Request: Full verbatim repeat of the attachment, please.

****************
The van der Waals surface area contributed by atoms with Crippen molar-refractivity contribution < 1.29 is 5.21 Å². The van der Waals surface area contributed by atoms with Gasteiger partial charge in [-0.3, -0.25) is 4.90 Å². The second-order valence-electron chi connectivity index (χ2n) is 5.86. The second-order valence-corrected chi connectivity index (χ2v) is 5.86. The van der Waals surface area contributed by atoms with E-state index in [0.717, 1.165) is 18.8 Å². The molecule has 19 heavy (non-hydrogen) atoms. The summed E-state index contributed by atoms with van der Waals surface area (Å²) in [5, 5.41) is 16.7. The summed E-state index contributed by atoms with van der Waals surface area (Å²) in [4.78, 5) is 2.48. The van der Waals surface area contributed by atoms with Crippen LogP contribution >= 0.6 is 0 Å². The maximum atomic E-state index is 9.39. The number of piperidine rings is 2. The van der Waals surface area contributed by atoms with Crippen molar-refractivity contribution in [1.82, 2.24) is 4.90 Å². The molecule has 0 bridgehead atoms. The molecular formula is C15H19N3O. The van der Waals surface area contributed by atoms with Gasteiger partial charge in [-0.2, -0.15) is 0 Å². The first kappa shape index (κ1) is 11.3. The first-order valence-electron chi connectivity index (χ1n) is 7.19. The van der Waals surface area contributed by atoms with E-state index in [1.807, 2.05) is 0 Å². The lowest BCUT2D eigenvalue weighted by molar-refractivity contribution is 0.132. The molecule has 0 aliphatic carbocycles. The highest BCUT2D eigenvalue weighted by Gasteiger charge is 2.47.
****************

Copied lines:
The van der Waals surface area contributed by atoms with Crippen molar-refractivity contribution < 1.29 is 5.21 Å². The van der Waals surface area contributed by atoms with Gasteiger partial charge in [-0.3, -0.25) is 4.90 Å². The second-order valence-electron chi connectivity index (χ2n) is 5.86. The second-order valence-corrected chi connectivity index (χ2v) is 5.86. The van der Waals surface area contributed by atoms with E-state index in [0.717, 1.165) is 18.8 Å². The molecule has 19 heavy (non-hydrogen) atoms. The summed E-state index contributed by atoms with van der Waals surface area (Å²) in [5, 5.41) is 16.7. The summed E-state index contributed by atoms with van der Waals surface area (Å²) in [4.78, 5) is 2.48. The van der Waals surface area contributed by atoms with Crippen LogP contribution >= 0.6 is 0 Å². The maximum atomic E-state index is 9.39. The number of piperidine rings is 2. The van der Waals surface area contributed by atoms with Crippen molar-refractivity contribution in [1.82, 2.24) is 4.90 Å². The molecule has 0 bridgehead atoms. The molecular formula is C15H19N3O. The van der Waals surface area contributed by atoms with Gasteiger partial charge in [-0.2, -0.15) is 0 Å². The first kappa shape index (κ1) is 11.3. The first-order valence-electron chi connectivity index (χ1n) is 7.19. The van der Waals surface area contributed by atoms with E-state index in [1.807, 2.05) is 0 Å². The lowest BCUT2D eigenvalue weighted by molar-refractivity contribution is 0.132. The molecule has 0 aliphatic carbocycles. The highest BCUT2D eigenvalue weighted by Gasteiger charge is 2.47.